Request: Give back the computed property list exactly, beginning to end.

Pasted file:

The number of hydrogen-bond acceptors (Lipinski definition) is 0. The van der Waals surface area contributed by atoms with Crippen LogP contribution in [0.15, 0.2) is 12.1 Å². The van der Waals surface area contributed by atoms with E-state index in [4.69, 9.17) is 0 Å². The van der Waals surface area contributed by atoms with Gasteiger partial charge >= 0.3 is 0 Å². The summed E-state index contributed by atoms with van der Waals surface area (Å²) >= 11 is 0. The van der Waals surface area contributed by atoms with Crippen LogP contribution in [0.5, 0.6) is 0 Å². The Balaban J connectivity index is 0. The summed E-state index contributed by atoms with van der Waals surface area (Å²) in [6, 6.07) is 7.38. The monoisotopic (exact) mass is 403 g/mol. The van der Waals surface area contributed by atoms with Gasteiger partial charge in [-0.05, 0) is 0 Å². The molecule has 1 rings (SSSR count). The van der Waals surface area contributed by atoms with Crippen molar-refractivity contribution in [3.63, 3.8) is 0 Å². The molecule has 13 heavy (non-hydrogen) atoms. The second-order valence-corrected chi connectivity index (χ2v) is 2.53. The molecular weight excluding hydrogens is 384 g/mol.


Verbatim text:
The number of hydrogen-bond acceptors (Lipinski definition) is 0. The van der Waals surface area contributed by atoms with Crippen LogP contribution in [0.15, 0.2) is 12.1 Å². The van der Waals surface area contributed by atoms with E-state index in [4.69, 9.17) is 0 Å². The van der Waals surface area contributed by atoms with Gasteiger partial charge >= 0.3 is 0 Å². The summed E-state index contributed by atoms with van der Waals surface area (Å²) >= 11 is 0. The van der Waals surface area contributed by atoms with Crippen LogP contribution in [0.5, 0.6) is 0 Å². The Balaban J connectivity index is 0. The summed E-state index contributed by atoms with van der Waals surface area (Å²) in [6, 6.07) is 7.38. The monoisotopic (exact) mass is 403 g/mol. The van der Waals surface area contributed by atoms with Gasteiger partial charge in [-0.05, 0) is 0 Å². The molecule has 1 rings (SSSR count). The van der Waals surface area contributed by atoms with Crippen molar-refractivity contribution in [3.63, 3.8) is 0 Å². The molecule has 13 heavy (non-hydrogen) atoms. The second-order valence-corrected chi connectivity index (χ2v) is 2.53. The molecular weight excluding hydrogens is 384 g/mol.